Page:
Many unexpected factors can temporarily cause your blood pressure to skyrocket, such as having a full bladder or crossing your legs. There are also bad habits that may go on for years, forever increasing your risk of disease and even death as a result of hypertension, or high blood pressure. You might not even realize these everyday things are hurting you — but this silent killer won’t warn you until it’s too late.
Why is high blood pressure so dangerous?
According to the CDC, one in three adults lives with high blood pressure. But just because it’s common doesn’t mean you shouldn’t take it seriously. Chronic high blood pressure can increase your risk of diabetes, kidney damage, and even dementia. This is in addition to the risks most often associated with the condition — stroke and heart disease. Sometimes, it’s the little things you do every day that put your health — and your life — in danger.
Taking herbal supplements
Some prescription and over-the-counter medications can cause high blood pressure. Livestrong.com warns federally unregulated herbal supplements can have the same effect. This is one reason why you should never take more than the recommended dose of any supplement. You should also make sure the number of supplements you are taking at one time is considered safe. People who already have high blood pressure are at an even greater risk of harm if they take certain supplements.
Researchers continue to evaluate the long-term effects of marijuana use to determine its level of risk. A study published in the European Journal of Preventive Cardiology suggests marijuana users may face an increased risk of death from high blood pressure, compared to non-users. The drug tends to cause a temporary increase in blood pressure, which usually isn’t harmful. However, excessive use over time could put you at higher risk for developing hypertension and related health problems.
Eating processed food
When you think of high blood pressure, salt is probably the first edible villain that comes to mind. It’s important to look at overall diet, though — not just one nutrient. Medical News Today shares research questioning whether or not sodium is the biggest contributor to high blood pressure and heart disease.
Eating too much sugar and other poor lifestyle choices that can lead to obesity and chronic stress, says the Obesity Action Coalition, might also play a role.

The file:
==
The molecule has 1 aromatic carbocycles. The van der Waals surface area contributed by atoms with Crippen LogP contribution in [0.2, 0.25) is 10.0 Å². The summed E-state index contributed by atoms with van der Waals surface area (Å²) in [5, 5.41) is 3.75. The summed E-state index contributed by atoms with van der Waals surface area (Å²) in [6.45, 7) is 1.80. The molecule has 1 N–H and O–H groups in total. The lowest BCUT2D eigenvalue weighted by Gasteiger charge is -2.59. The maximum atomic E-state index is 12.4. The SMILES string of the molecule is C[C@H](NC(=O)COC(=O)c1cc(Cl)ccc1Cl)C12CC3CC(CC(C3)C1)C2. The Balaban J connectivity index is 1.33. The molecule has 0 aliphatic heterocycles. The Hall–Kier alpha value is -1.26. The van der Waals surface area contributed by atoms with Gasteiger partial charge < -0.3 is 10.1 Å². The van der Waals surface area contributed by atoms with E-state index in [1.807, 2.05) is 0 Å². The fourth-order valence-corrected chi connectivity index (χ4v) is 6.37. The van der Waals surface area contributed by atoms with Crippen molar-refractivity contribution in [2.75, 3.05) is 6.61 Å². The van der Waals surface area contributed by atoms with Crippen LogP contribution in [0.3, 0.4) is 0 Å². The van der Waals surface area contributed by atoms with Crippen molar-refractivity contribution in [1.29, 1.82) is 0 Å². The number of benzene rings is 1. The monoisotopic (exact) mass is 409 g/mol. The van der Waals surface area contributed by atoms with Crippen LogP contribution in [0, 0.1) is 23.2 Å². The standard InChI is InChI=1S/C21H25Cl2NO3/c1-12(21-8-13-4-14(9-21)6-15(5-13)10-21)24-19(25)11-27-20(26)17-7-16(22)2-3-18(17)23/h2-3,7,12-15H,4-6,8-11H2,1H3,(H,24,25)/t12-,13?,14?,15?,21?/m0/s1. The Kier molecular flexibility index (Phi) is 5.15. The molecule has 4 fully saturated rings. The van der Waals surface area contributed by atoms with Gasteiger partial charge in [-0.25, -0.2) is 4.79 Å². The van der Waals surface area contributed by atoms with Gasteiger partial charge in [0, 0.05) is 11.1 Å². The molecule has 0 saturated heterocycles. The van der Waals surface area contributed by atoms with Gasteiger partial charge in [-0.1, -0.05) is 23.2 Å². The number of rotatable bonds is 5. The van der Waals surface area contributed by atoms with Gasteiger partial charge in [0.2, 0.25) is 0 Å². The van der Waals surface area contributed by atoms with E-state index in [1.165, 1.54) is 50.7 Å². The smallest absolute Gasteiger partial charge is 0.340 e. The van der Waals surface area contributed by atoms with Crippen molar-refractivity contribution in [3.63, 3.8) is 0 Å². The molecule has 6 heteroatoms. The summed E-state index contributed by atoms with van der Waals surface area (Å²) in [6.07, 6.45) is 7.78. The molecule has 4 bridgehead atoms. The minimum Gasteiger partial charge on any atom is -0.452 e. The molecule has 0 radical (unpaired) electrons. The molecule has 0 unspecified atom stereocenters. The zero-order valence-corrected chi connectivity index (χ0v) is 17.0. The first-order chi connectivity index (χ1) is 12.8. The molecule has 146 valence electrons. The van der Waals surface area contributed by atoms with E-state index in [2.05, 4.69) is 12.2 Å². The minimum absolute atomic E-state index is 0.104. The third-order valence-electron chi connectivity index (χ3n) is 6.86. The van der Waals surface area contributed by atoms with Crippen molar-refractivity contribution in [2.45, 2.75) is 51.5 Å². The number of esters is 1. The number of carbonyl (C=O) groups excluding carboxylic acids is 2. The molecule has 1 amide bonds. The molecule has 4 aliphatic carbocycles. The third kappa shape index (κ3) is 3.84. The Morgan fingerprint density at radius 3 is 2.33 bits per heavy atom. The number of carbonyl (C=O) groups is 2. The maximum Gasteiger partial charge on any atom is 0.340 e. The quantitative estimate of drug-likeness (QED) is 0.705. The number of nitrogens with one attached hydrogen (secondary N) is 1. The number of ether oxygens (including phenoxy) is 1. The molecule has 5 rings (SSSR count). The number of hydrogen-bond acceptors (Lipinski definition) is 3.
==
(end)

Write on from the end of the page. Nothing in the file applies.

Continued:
Drinking too much alcohol
According to Mayo Clinic, having more than three drinks in one sitting sometimes causes blood pressure to rise temporarily. However, frequent binge drinking can have dangerous long-term affects on your blood pressure. Women should limit their consumption to no more than one drink per day. Men over 65 should also stick with a single daily drink, but men under 65 can safely have up to two.
Spending most of your time sitting
Inactivity is a major risk factor for high blood pressure and related heart problems — and sitting all day certainly won’t help. You have to get up and move! The American Heart Association suggests making exercise an enjoyable social activity to keep yourself motivated. Choose a type of exercise you’re actually interested in, and do it with people you enjoy spending time with. That way, moving feels a lot less like a chore.
Drinking your sugar
According to HealthAfter50, the added sugars in your diet could cause more damage to your heart than salt. Lifelong dependence on processed foods, especially sugar-sweetened beverages like soda and naturally sweetened drinks like fruit juice, can result in dangerously high blood pressure over time. One of the easiest ways to start cutting back on sugar is to avoid sugary drinks as much as possible. Replacing even one glass of juice with 8 ounces of water can make a huge difference.
Habits to keep your blood pressure under control
There’s plenty you can do to reduce your risk of high blood pressure and its many complications. Everyday Health recommends managing your stress, limiting your alcohol consumption, and much more. Though diet and exercise may seem like generic solutions, positive lifestyle changes do make a difference — and the sooner you make them, the better.